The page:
A woman nearly killed by an exploding air bag in an otherwise minor traffic accident has filed a lawsuit against Takata and Honda. The petition seeks more than $1 million in damages.
The Takata air bag exploded Sept. 11, 2016, in the low-speed crash of a 2002 Honda Civic. The defective bag sent shards of metal into Serena Martinez, 42 in Fort Bend County, Texas. The shrapnel severely cut her chest and arm.
Ms. Martinez said she is lucky to be alive. The metal shards narrowly missed a major artery as they pierced her chest instead of her neck.
“I thought I was going to bleed to death,” said Ms. Martinez. “I don’t understand how something that was supposed to protect me (caused) my injuries.”
Exploding Takata Airbag
The air bag in the 2002 Civic was made by Takata Corp., a Japanese auto parts company that enjoys 30% of the world’s airbag market. Takata air bags are inflated by explosive ammonium nitrate in a metal canister. The problem can occur if the ammonium nitrate burns all at once. That occurrence can then blow the canister into metal shrapnel that can penetrate passengers and injure or kill them.
Exploding Airbag Deaths
Exploding Takata air bags are believed to be implicated in the deaths of at least 16 people, while more than 50 injuries have been reported, most of them in America. The potentially fatal aibag problem has triggered the largest safety recall in U.S. history – some 70 million airbag inflators sold by 15 automakers.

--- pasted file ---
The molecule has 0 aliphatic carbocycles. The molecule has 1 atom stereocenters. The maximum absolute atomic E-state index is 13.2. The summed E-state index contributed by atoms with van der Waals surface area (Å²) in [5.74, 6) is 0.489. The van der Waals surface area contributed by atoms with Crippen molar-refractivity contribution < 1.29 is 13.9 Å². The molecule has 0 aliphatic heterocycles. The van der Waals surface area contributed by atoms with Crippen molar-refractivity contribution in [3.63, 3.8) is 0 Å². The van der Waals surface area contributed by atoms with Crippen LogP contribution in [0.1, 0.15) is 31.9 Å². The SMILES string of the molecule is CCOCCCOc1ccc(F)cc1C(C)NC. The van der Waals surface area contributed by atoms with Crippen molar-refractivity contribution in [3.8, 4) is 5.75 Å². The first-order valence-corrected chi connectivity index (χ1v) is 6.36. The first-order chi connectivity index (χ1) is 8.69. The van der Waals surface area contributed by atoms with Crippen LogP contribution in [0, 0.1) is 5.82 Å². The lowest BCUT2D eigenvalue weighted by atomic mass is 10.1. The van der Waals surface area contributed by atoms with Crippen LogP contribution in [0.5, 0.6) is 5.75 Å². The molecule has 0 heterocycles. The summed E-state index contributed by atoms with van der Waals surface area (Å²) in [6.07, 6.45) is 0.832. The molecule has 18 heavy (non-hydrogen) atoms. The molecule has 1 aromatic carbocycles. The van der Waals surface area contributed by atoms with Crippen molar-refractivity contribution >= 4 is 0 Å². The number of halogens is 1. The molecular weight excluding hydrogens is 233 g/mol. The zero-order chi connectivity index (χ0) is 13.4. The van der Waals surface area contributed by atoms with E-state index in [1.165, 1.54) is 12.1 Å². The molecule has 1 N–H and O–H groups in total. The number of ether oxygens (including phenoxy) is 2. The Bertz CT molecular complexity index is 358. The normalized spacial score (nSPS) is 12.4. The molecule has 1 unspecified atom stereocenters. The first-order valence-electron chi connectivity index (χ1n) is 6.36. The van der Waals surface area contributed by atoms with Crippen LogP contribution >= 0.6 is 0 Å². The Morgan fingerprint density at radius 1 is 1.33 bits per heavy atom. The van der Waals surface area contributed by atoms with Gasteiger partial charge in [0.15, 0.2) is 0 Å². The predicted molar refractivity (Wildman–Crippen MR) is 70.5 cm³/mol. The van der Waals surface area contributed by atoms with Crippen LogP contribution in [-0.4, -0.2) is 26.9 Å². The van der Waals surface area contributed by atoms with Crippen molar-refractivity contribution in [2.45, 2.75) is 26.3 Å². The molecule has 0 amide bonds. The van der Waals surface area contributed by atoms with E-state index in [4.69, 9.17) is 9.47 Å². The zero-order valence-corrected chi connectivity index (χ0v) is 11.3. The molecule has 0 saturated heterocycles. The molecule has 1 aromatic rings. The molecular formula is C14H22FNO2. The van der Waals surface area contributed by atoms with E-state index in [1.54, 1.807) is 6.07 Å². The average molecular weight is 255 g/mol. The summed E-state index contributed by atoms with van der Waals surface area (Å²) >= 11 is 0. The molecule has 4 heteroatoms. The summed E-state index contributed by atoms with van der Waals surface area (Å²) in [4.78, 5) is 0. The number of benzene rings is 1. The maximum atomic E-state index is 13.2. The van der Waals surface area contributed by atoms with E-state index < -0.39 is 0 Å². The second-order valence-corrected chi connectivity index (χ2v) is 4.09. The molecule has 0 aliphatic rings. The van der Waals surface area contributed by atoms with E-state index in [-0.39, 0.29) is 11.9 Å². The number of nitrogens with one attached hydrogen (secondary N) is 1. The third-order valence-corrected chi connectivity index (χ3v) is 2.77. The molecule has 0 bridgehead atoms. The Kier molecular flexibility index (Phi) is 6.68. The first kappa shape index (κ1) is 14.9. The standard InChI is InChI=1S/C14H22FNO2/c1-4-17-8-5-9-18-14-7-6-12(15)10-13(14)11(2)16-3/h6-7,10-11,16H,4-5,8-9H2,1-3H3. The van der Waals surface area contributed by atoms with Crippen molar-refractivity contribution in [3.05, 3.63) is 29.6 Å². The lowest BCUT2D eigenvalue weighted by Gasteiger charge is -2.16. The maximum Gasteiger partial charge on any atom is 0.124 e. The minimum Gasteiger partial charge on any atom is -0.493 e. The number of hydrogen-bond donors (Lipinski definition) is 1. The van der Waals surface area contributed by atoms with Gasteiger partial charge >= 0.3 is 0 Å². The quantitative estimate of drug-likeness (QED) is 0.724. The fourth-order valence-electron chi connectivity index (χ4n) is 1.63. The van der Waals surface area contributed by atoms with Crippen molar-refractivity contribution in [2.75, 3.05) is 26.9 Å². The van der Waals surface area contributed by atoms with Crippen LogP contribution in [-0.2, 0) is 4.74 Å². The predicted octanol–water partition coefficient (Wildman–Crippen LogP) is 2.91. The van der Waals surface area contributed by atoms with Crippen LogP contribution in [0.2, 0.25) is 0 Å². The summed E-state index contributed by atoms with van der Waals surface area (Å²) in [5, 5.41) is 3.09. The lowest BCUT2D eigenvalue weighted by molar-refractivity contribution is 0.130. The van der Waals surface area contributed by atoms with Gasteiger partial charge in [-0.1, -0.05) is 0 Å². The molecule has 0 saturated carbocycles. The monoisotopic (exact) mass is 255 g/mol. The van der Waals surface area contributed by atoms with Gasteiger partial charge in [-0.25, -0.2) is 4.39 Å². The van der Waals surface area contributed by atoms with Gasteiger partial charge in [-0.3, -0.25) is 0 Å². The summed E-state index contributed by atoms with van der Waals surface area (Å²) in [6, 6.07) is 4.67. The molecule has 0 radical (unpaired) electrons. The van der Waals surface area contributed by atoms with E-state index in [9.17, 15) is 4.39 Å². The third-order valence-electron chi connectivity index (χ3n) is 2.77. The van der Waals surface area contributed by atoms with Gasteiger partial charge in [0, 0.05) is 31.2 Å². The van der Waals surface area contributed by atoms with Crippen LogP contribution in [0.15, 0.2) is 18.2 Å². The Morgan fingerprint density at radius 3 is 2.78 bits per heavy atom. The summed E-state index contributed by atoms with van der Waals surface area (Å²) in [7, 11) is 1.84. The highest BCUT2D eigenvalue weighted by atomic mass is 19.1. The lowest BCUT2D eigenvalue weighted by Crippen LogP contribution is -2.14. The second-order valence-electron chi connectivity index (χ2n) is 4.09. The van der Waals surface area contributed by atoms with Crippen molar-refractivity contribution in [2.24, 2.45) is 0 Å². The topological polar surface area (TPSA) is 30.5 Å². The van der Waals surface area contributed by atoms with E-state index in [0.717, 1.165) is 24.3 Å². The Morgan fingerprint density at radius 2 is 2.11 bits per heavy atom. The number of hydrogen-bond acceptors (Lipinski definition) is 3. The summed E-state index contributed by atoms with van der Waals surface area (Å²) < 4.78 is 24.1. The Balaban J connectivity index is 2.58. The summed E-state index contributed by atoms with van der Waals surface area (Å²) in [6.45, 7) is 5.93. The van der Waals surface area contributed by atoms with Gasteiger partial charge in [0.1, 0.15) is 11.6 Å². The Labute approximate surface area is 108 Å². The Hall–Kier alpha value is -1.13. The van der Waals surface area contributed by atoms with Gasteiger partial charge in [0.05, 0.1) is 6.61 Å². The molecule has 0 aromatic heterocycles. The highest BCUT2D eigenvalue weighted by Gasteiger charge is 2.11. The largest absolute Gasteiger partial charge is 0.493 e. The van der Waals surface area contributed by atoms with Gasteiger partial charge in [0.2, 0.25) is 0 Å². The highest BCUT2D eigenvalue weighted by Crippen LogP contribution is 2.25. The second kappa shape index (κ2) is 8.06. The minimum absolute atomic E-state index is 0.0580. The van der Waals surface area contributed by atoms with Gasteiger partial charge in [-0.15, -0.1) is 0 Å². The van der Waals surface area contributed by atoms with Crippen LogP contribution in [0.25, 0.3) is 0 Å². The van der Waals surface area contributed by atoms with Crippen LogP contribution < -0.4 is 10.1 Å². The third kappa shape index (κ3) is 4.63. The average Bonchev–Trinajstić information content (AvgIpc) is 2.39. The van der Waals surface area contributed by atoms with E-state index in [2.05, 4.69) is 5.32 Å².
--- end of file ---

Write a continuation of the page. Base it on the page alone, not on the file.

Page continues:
Humidity, Moisture Related Problems
Air bag injury lawyers allege that Takata has known for decades ammonium nitrate can be dangerously unstable, especially with moisture exposure. Most explosions have occurred in hot and humid regions in the U.S. By year 2019, regulators want Takata to recall all of its airbags which use ammonium nitrate with no drying agent.
Exploding Air Bag Lawsuit filed in Texas
Ms. Martinez lawsuit was filed October 31, 2016 in state district court in Houston, Texas.
Takata Air Bag Settlement in Houston
A confidential settlement was recently reached in a similar case. On March 31, 2016, 17-year-old Huma Hanif was killed in a 2002 Honda Civic near Houston. She rear-ended another auto in a low speed accident, but her Takata air bag exploded and sent metal shrapnel into her neck. Ms. Hanif died at the scene of that accident.